If the facility does not have a large warehouse or maintenance shop that can accommodate the monster delivery until it can be used, then a few tricks can be applied. If weather is not a problem, a large, securable tarp can be wrapped around the shipment, and a 24-hour security watch can be assigned to protect the item. Off-site storage always should be an option. Cargo or sea containers can be purchased or rented and placed in the corner of the parking lot to secure large-volume deliveries until they are used. When the shipping agency calls to confirm a delivery date ask if they can hold the shipment at their warehouse for a few days, until a location to store and protect the shipment is prepared. There may be an added charge for this service, but it could be worth it.
Many storage options become available when the upper half of a room is considered for storage space. Loft space may be built in tall rooms for storage of less-often used or lightweight supplies. Make sure the proper ladders or equipment are provided to easily access supplies and that proper building codes are met during construction.
"Pick Sticks" or "Bo Peep" hooks can be purchased to pull small, lightweight products closer to employees for easier access and lifting. Check the regional enforcement jurisdiction to determine the proper weight and storage-height regulations. OSHA requirements dictate that heavy objects over a specific weight cannot be stored over shoulder height.
Do not permit contractors, purveyors or lessees to store unnecessary products, supplies, equipment or documents on the facility property. Require those companies to provide their own off-site storage. Employees, too, can take up more space than realized. Inspect employee work areas and look for space the employees might have taken up with personal radios, handbags, bikes, skateboards or personal projects they are working on during their break periods. Review operational procedures annually. Many times, the crew might have purchased or built containers to store unneeded items. By changing storage procedures, equipment or storage cabinets may be eliminated. If lack of space is still a concern after implementing the tricks provided here, then consider retaining the services of an efficiency consultant.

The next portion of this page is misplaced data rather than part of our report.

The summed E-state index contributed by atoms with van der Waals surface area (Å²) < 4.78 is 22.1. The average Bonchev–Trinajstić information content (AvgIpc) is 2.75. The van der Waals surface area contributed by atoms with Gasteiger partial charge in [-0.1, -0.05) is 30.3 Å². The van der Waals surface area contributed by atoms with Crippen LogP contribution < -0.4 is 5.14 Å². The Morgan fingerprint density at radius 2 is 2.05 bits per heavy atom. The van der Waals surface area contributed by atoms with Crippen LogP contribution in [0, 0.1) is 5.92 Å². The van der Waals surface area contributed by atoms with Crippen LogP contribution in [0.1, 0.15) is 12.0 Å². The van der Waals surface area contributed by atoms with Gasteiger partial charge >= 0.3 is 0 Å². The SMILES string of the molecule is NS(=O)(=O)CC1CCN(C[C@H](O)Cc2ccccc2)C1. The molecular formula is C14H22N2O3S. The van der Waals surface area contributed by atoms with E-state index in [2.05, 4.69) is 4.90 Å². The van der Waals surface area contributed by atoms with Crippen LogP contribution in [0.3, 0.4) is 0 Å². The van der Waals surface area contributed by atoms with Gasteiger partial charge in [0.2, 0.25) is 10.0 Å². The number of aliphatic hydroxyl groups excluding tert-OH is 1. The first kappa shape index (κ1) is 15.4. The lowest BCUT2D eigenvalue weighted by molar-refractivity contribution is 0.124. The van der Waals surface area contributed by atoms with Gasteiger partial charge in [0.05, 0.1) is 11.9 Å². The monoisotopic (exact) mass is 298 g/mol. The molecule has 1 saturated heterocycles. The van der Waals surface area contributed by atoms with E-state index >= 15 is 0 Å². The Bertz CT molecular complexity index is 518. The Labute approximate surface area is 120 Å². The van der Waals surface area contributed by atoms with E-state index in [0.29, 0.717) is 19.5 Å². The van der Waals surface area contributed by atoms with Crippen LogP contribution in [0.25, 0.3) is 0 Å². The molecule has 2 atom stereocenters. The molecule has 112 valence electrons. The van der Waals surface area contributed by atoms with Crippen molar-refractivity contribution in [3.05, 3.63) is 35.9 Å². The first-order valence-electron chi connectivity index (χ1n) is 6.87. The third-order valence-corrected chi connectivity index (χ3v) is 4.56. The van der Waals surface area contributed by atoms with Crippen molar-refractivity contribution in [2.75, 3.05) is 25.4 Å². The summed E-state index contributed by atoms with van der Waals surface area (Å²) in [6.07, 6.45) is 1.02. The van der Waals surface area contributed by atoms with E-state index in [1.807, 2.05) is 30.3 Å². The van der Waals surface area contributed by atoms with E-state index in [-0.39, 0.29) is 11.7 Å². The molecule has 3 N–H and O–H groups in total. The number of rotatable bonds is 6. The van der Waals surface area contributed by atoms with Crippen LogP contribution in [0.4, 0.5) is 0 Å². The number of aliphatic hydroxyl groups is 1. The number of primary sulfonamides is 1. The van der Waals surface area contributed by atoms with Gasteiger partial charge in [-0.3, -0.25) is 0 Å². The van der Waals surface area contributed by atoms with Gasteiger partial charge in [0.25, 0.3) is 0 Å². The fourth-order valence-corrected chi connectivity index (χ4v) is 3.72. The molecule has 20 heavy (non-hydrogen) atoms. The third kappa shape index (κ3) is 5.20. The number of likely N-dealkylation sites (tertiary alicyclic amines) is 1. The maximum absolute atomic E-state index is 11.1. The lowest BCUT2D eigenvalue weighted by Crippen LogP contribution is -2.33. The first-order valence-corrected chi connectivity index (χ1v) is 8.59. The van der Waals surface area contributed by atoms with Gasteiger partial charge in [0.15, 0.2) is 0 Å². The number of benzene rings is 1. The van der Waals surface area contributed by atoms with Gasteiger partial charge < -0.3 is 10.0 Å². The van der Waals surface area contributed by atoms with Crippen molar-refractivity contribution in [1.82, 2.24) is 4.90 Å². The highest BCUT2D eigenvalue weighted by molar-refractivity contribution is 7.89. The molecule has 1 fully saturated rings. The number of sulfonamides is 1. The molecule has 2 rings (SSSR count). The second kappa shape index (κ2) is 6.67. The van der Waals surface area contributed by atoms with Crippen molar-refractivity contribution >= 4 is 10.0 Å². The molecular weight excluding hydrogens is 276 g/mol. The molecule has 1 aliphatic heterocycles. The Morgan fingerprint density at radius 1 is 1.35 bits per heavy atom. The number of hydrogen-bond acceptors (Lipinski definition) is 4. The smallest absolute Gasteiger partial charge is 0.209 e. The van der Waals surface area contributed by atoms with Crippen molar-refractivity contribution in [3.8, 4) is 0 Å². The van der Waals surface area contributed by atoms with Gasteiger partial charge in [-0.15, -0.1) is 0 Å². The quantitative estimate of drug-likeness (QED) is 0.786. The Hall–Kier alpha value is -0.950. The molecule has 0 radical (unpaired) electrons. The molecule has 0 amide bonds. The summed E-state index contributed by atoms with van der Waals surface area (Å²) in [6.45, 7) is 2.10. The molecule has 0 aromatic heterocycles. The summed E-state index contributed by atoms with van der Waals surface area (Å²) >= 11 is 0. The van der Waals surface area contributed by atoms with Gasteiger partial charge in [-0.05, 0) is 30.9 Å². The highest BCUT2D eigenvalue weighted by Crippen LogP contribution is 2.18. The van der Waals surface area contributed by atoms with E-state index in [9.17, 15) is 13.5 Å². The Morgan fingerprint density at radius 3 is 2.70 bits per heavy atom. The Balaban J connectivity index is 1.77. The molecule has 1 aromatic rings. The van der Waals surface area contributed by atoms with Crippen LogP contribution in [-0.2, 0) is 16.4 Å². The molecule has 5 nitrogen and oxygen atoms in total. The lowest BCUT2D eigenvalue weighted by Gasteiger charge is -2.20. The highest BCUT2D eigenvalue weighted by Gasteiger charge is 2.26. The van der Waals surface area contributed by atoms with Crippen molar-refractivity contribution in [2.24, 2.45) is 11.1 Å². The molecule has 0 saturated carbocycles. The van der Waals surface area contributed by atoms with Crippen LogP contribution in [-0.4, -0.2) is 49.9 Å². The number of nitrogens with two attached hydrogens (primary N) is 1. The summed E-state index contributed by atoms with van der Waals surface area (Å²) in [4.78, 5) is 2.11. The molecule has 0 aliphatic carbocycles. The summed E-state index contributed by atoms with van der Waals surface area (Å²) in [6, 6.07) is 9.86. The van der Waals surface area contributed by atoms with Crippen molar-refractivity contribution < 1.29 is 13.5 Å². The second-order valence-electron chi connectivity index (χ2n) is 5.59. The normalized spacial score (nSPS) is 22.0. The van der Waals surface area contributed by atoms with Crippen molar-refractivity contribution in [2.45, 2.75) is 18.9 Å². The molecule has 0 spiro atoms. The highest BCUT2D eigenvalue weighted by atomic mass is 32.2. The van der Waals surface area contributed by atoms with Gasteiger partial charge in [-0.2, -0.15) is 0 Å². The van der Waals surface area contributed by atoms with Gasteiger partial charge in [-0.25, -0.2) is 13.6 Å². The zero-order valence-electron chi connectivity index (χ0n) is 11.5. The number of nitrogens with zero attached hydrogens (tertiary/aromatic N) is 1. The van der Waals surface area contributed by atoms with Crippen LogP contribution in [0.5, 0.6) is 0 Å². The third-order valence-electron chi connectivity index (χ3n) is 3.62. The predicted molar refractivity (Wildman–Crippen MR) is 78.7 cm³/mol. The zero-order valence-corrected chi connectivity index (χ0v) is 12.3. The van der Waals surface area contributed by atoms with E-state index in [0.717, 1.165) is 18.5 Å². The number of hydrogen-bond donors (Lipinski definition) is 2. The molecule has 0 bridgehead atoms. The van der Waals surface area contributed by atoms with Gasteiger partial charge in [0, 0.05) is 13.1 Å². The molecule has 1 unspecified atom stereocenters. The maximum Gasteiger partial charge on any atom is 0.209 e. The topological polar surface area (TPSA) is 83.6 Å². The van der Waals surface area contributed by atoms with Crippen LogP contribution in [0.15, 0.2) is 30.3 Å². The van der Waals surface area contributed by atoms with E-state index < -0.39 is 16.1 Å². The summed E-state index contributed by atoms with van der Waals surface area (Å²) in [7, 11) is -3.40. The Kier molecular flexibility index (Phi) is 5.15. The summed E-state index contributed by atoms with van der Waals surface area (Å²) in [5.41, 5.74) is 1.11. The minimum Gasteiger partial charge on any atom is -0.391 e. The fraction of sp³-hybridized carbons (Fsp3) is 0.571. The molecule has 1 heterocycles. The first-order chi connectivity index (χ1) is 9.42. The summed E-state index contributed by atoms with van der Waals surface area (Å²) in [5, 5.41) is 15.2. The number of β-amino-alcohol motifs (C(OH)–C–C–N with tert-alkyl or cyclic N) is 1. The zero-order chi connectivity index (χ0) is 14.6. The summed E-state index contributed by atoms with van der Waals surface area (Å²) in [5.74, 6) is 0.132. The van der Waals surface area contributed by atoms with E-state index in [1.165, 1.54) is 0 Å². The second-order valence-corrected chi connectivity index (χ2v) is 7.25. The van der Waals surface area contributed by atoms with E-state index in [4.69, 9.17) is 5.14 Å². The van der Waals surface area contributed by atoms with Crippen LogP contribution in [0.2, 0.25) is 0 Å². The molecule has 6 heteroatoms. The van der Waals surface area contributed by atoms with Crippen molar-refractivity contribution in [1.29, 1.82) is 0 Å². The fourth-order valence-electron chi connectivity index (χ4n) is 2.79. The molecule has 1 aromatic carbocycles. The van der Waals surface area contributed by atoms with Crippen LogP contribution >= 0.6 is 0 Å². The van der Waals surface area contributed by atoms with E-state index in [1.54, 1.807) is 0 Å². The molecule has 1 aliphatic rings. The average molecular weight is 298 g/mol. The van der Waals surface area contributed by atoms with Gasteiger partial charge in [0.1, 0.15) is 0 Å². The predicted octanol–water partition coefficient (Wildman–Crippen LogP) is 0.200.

Remember: Purchase only what is needed. Check the available storage space before ordering goods or equipment. Do not permit employees or suppliers to store personal or unneeded items on the property. Store products off-site as needed. Downsize and consolidate office equipment. Network with other recreational companies and ask about storage ideas. Learn what tricks your counterparts use to consolidate space. Use the expertise of others to spot and suggest storage improvements. Keep storage space organized by marking areas where products must remain. In addition, toss out unneeded or outdated stuff. Avoid becoming a packrat. The goal should be to keep as much space as possible dedicated to income-producing activities.